Fewer trains, higher cost – VIA’s Tri-weekly Ocean continues to cost more than 6 day/week service

Two yellow VIA Rail trains sit on tracks next to each other at the Halifax station on a sunny day.
Two Ocean train sets sit in Halifax on a sunny day about a year before the 2012 service cut. This is now a rare sight, only occurring when VIA runs extra trains over the holiday season. (Tim Hayman photo)

When VIA Rail cut service on the Montreal-Halifax Ocean in half back near the end of 2012, they claimed that the move was made to reduce the cost of running the service. The Ocean, like all of VIA’s services (and indeed, nearly all public transportation systems worldwide), operates at a net “loss”, with subsidies required to offset the operating costs of the service. Trains like the Ocean require a somewhat higher subsidy per passenger than VIA’s Corridor services, and VIA management was supposedly looking for ways to reduce spending across the system. So the Ocean was reduced from 6 day per week operation to only 3.

Passenger rail advocates, including Transport Action Atlantic, raised their voices at the time to warn of the implications of slashing the service. Examples from Canada and elsewhere in the world continue to show that frequency reductions are not an effective means of reducing costs – while they may result in some immediate cost savings, any cost reductions are offset almost without fail by greater reductions in ridership as a result of the less convenient service.

The problem with reduced frequency is that costs don’t come down enough, while revenues plummet. Reducing a service like the Ocean to a lower frequency does reduce some costs, but not all of them, as many fixed costs remain (e.g. maintenance of stations and other infrastructure, equipment costs, some personnel costs, marketing). In other words, a 50% reduction in train frequency does not result in a 50% reduction in costs. VIA’s numbers since 2012 back this up: in 2011, the Ocean cost $48,832,000 to operate 6 days per week. In 2013, that cost was reduced to $43,930,000 for 3 trains per week – a reduction of barely 10%.

By contrast, the passenger revenues for the service dropped much more dramatically. Passenger revenues for 2011 were at $13,983,000 with 6 trains per week, and dropped to $10,563,000 in 2013 following the cuts (and even lower in 2014 and 2015), a roughly 25% reduction.

As a result, a service that had a shortfall of $34,849,000 running 6 trains per week became one with a shortfall of $33,367,000 running 3 trains a week.

What’s even more shocking is what happened in the following two years. Costs actually increased further in 2014 and 2015, while revenues continued to drop. So the Ocean managed to actually have a higher net shortfall in 2014 and 2015 than it had in 2010 or 2011, despite running only half the trains! The 2015 numbers show this trend expanding even further from where it was the last few years. The shortfall is now up to $36,743,000.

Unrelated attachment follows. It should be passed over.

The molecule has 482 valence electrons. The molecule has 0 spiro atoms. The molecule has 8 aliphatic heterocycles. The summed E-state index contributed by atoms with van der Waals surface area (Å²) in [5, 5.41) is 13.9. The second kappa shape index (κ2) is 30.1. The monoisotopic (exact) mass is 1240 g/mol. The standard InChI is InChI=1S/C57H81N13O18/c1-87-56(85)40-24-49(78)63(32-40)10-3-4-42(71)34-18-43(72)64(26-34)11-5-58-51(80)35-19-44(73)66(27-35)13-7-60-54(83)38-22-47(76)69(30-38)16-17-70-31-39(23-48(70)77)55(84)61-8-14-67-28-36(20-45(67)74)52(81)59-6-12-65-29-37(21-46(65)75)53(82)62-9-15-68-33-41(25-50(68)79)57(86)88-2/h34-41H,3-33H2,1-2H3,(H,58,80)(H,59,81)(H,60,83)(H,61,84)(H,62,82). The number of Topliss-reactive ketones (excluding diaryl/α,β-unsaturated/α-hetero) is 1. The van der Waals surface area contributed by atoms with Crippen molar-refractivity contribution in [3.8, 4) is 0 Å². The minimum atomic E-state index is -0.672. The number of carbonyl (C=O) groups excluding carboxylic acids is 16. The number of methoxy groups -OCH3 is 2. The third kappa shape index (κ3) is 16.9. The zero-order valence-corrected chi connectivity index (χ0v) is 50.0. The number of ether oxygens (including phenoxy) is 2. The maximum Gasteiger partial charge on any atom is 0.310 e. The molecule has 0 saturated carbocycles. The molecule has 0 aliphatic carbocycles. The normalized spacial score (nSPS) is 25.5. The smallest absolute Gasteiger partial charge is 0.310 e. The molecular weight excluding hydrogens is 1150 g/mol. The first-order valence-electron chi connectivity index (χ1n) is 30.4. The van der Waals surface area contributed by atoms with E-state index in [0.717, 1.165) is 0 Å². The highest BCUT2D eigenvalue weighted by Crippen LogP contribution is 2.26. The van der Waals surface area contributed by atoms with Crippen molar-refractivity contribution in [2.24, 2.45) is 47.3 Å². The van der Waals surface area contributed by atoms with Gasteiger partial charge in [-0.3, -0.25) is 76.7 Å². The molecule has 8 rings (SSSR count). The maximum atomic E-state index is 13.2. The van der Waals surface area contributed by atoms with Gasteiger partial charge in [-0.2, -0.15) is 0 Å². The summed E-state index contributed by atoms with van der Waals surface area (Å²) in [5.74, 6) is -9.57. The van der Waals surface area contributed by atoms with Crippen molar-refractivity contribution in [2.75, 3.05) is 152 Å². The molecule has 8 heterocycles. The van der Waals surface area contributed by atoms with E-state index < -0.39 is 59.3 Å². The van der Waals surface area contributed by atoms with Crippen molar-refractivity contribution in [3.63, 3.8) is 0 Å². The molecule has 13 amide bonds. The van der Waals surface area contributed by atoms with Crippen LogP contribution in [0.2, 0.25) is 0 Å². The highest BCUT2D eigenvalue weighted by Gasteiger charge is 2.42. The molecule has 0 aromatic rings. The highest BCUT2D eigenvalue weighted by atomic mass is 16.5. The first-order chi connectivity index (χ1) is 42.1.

The other consequence of this change is the subsidy per passenger mile, a useful metric for the efficiency of running the service. In 2011, that figure was as low as $0.55 subsidy per passenger mile; in 2015, it was $0.89, more than a 60% increase.

A table showing VIA Rail revenues, costs, shortfall, and comparisons for the Ocean train service from 2010 to 2015

Figure 1: This table shows a comparison of the revenues, costs, shortfalls, and subsidy per passenger mile from 2010 to 2015, noting where the reduction in frequency took place*. Numbers were extracted from VIA’s public annual reports.

So what’s the takeaway message from these numbers? Basically, VIA’s argument that cutting the Ocean’s frequency to 3 trains a week was necessary to save costs was simply wrong. Reducing the frequency has, as many predicted, caused a decline in ridership that offset any savings from running fewer trains, and has resulted in a service that costs VIA more both in absolute terms, and on a per-passenger basis.

With numbers like these, how can VIA possibly justify continuing to operate a tri-weekly service? It clearly isn’t working. Examples from around the world, including Amtrak to the south, have shown time and time again that increased frequency will drive increases in ridership. Without doing that, none of VIA’s best efforts to improve the service are likely to matter, and they will continue to spend more money while serving fewer people.

The Ocean may be a comfortable, enjoyable way for people to travel, but when you can’t book a train on the majority of days in the week, more and more people are going to continue to look at other options to get where they need to go, when they need to.

 

*Special thanks to Save our Trains in Northern New Brunswick for providing the assessment in the above table.

One thought on “Fewer trains, higher cost – VIA’s Tri-weekly Ocean continues to cost more than 6 day/week service

  1. VIA does not have enough Renaissance cars to make up another train set. They are cannibalizing a decreasing fleet to keep the ones they have operating. Built in 1995-96. these cars are already 20 years old and are certainly not worth major rehabilitation. Our only hope for the future of the Ocean is to somehow convince the federal government to buy enough new equipment for a daily service.

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